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Am J Health Promot. 2014 Nov-Dec;29(2):99-106. doi: 10.4278/ajhp.130125-QUAN-47. Epub 2014 Jan 24.

The association between sport participation and dietary behaviors among fourth graders in the school physical activity and nutrition survey, 2009-2010.



To determine the association between youth sport team participation and dietary behaviors among elementary school-aged children.


Cross-sectional survey.


Public schools in Texas during 2009-2010.


A total of 5035 ethnically diverse fourth graders.


Participation in organized sports teams, consumption of select food items (fruits, vegetables, beverages, sweets/snacks).


Multiple logistic regression was used to assess the association between each food item (eaten at least once on the previous day) and number of sports teams as the independent class variable (0, 1 ,2, ≥3), adjusting for body mass index physical activity, socioeconomic status, and ethnicity.


Significant dose-response associations were observed between number of sports teams and consumption of fruits and vegetables. For boys, the likelihood of eating fruit and fruit-flavored drinks was significantly higher and the odds of drinking soda were lower with the number of teams. For girls, the likelihood of consuming green vegetables increased as sports teams participation increased, and participation was positively associated with diet soda consumption. A positive association was observed between the number of sports teams and scores on the Healthy Food Index for boys and girls.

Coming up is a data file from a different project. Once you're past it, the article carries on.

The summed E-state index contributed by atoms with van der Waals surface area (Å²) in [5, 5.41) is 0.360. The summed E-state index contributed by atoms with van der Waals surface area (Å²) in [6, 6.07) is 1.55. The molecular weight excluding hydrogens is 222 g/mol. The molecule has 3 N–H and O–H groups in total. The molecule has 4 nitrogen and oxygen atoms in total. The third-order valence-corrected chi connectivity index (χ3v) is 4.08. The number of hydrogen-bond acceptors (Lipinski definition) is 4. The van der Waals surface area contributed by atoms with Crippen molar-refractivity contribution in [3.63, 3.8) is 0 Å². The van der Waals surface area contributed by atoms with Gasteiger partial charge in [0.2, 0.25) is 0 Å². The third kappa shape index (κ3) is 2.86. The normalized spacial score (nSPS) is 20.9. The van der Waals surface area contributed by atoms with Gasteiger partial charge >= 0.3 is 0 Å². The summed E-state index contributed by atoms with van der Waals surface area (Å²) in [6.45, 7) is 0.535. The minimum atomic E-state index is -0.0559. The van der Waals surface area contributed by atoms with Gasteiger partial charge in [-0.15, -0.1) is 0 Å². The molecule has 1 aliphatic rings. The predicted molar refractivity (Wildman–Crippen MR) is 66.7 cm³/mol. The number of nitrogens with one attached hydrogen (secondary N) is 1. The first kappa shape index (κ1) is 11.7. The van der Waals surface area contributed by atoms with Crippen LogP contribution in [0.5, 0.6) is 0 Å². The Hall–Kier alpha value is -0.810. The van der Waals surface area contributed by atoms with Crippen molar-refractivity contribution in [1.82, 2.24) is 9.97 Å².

The findings that sports participation is associated with consumption of fruits and vegetables and lower consumption of soda suggest that efforts should be focused on supporting youth team sports to promote healthier food choices. Since sports are available to all ages, sports may be an important venue for promoting healthier dietary behaviors.


Behavior; Children; Dietary Habits; Health focus: fitness/physical activity, nutrition; Manuscript format: research; Outcome measure: behavioral; Physical Activity; Prevention Research; Research purpose: relationship testing; Setting: school; Strategy: behavior change; Study design: nonexperimental; Target population circumstances: none; Target population: youth

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